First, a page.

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BLOG: June 2010 - December 2013
I - Breast cancer risk factors
12. Factors promoting breast cancer: hormones
As we know it, most predisposing breast cancer (BC) factors - like poor diet, prolonged stress, or chronic internal infections, all of which can negatively affect efficiency of the detox and/or immune system, become breast cancer promoting factors after its initiation by inhibiting or blocking body functions directly or indirectly related to fighting malignant growth.
Likewise, the risk factors commonly referred to as promoting breast cancer factors, are usually also predisposing factors before cancer initiation. Hence, we are talking about mainly one same group of factors, but acting under different circumstances and, sometimes, through somewhat different mechanisms.
One group of breast cancer risk factors that does not share this duality are hormones stimulating cell proliferation and their exogenous mimics (chemically similar compounds that can act like these hormones in the body). They cannot stimulate malignant growth before the malignant cells actually form, and their only effect potentially contributing to cancer formation is that they may make cancer more likely by stimulating proliferation of pre-cancerous cell forms. But this can only take place after malignant transformation has been initiated.
The group of hormones of primary concern are those stimulating cell proliferation: ovarian hormones, insulin and insulin-like growth hormone (IGF), as well as exogenous compounds that can mimic their action (environmental estrogens).
So, the most important sources of woman's hormonal exposure that can be among factors promoting breast cancer growth are:
● exposure to endogenous female sex hormones in general, and to estrogens in particular
● hormonal medical treatments
● hormonal exposure due to obesity and/or weight gain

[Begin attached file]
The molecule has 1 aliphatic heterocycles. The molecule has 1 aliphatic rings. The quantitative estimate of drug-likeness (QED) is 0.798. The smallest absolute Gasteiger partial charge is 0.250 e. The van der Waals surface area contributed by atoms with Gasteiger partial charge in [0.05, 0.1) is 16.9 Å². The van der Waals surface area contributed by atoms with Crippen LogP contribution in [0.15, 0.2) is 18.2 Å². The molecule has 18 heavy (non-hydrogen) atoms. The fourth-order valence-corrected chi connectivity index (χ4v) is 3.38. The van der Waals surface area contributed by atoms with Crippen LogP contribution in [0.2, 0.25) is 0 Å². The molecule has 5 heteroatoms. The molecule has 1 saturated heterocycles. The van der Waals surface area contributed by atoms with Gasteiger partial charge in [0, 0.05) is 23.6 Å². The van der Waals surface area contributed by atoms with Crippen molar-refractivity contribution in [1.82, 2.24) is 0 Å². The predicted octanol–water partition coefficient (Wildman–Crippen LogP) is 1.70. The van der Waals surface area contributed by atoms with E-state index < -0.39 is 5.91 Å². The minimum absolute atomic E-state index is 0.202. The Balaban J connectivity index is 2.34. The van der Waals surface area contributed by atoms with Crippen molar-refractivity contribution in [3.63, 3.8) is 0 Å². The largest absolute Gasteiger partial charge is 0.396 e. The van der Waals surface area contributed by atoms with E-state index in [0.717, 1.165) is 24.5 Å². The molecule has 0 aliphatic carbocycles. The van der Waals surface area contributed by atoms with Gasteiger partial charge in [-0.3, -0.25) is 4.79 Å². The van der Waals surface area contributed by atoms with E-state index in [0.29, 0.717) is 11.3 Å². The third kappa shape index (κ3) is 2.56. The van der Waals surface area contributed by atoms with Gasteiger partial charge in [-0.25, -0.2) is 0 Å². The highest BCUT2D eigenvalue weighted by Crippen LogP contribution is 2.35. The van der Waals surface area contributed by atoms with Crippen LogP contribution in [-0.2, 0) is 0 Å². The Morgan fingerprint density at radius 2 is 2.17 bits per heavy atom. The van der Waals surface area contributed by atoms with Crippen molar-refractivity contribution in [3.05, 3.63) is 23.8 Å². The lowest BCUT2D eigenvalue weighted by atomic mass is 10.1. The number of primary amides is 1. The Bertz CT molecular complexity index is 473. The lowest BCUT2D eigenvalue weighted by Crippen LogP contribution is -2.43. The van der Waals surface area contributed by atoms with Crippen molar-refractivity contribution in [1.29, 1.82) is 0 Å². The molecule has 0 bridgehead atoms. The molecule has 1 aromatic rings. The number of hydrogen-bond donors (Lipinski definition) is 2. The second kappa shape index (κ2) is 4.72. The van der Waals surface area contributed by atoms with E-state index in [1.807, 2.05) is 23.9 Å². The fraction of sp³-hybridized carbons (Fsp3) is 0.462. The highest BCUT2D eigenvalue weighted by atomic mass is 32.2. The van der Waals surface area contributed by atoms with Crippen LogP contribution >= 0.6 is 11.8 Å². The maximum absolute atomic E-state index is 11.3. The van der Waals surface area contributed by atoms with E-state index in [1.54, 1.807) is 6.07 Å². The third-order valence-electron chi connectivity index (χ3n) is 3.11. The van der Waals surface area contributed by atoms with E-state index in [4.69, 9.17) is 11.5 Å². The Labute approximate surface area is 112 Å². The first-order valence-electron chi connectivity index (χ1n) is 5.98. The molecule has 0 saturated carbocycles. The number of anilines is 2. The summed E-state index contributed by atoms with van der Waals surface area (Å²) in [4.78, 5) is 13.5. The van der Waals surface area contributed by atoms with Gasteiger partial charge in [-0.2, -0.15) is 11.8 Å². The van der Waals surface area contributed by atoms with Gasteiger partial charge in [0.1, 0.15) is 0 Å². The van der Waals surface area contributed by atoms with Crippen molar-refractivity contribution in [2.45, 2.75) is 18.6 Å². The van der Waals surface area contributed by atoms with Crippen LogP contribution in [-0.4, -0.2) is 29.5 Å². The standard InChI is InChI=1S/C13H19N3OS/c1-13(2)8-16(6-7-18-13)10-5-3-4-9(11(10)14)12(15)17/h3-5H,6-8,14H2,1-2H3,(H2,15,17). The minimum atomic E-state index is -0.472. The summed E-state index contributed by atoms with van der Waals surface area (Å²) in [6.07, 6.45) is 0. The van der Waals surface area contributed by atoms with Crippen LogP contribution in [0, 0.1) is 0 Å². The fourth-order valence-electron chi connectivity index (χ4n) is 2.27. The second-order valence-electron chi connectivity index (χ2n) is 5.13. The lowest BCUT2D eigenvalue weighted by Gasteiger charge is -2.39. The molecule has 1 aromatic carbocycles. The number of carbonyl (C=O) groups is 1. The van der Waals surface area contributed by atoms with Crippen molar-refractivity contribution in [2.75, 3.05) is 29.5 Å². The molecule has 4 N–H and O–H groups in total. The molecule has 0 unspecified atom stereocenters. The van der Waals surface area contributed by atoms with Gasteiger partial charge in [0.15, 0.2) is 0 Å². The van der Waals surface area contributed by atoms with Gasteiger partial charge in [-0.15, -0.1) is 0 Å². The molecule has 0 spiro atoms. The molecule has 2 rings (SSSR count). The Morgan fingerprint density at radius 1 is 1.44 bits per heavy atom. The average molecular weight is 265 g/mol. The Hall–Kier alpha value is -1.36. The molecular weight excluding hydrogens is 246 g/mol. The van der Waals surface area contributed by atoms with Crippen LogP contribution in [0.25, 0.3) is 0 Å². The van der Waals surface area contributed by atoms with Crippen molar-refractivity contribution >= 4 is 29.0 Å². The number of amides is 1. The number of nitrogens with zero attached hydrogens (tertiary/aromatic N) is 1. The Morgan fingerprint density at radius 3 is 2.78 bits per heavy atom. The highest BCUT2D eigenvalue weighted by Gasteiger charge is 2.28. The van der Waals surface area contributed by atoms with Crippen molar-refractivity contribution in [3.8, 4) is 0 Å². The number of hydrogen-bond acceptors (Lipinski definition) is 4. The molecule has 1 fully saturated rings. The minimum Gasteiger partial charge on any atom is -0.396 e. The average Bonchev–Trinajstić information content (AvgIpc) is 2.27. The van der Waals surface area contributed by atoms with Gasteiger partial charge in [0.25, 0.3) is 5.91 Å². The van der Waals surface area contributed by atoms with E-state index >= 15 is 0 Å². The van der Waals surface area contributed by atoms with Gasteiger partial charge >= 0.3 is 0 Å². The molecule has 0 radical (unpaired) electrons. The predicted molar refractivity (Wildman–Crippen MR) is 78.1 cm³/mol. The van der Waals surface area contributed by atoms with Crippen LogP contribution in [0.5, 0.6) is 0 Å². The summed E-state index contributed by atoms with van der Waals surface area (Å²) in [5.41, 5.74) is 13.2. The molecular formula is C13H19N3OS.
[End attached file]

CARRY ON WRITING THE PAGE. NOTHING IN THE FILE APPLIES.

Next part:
● body size related hormonal exposure
● insulin and IGF exposure, genetic and diet-related
● exposure to environmental estrogens
Factors related to the level and balance of ovarian hormones are proven to be significant. Those are also the ones nearly exclusively publicized as the risk factors, and particularly those related to female's reproductive experience.
In addition to the internal hormone production, hormonal BC risk factors include hormonal medical treatments - particularly so called hormone replacement therapy (HRT) - as well as exposure to environmental estrogenic compounds (estrogen mimics). Of the latter, the risk factor are generally those with strong estrogenic potency; those weak or very weak generally inhibit estrogenic activity within the body.
Obesity and weight gain also affect body's hormonal activity. This effect is likely to be negative, but it cannot be assumed: there is a fairly consistent statistical evidence that overweight in premenopausal women has generally protective effect. Whether it is real, or only statistical association in nature, it is not clear at present.
Body height or, probably more appropriate, frame size is, on the other hand, directly related to the overall internal hormonal level and activity, thus its association with promoting breast cancer has the backing of this cause-effect relationship. In general, larger frame implies higher level of hormonal activity, hence also higher breast cancer risk on that basis.
Both insulin and IGF (insulin-like growth factor) stimulate cell proliferation. Exposure to these hormones can be significantly influenced by dietary patterns.
Following page addresses these breast cancer promoting factors in more detail.